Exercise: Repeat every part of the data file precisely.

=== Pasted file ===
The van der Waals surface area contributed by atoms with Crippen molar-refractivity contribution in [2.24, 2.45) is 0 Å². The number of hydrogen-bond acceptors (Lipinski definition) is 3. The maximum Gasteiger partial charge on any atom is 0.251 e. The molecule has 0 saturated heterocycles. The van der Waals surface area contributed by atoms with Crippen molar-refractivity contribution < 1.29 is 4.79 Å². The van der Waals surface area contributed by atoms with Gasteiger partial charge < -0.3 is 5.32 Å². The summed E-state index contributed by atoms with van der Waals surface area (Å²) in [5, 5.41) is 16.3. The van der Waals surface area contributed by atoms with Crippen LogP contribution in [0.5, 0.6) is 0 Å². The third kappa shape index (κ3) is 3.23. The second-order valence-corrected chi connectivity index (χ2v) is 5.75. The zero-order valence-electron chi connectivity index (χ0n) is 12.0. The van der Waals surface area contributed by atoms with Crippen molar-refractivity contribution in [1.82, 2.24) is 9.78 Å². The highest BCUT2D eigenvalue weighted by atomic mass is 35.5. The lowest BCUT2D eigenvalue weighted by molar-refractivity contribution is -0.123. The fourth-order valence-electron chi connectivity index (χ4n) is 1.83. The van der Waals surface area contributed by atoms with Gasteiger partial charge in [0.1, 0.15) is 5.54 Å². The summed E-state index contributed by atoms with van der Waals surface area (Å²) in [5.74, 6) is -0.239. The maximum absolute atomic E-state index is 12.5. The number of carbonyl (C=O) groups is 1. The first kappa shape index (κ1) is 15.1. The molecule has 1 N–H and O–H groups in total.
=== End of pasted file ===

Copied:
The van der Waals surface area contributed by atoms with Crippen molar-refractivity contribution in [2.24, 2.45) is 0 Å². The number of hydrogen-bond acceptors (Lipinski definition) is 3. The maximum Gasteiger partial charge on any atom is 0.251 e. The molecule has 0 saturated heterocycles. The van der Waals surface area contributed by atoms with Crippen molar-refractivity contribution < 1.29 is 4.79 Å². The van der Waals surface area contributed by atoms with Gasteiger partial charge < -0.3 is 5.32 Å². The summed E-state index contributed by atoms with van der Waals surface area (Å²) in [5, 5.41) is 16.3. The van der Waals surface area contributed by atoms with Crippen LogP contribution in [0.5, 0.6) is 0 Å². The third kappa shape index (κ3) is 3.23. The second-order valence-corrected chi connectivity index (χ2v) is 5.75. The zero-order valence-electron chi connectivity index (χ0n) is 12.0. The van der Waals surface area contributed by atoms with Crippen molar-refractivity contribution in [1.82, 2.24) is 9.78 Å². The highest BCUT2D eigenvalue weighted by atomic mass is 35.5. The lowest BCUT2D eigenvalue weighted by molar-refractivity contribution is -0.123. The fourth-order valence-electron chi connectivity index (χ4n) is 1.83. The van der Waals surface area contributed by atoms with Gasteiger partial charge in [0.1, 0.15) is 5.54 Å². The summed E-state index contributed by atoms with van der Waals surface area (Å²) in [5.74, 6) is -0.239. The maximum absolute atomic E-state index is 12.5. The number of carbonyl (C=O) groups is 1. The first kappa shape index (κ1) is 15.1. The molecule has 1 N–H and O–H groups in total.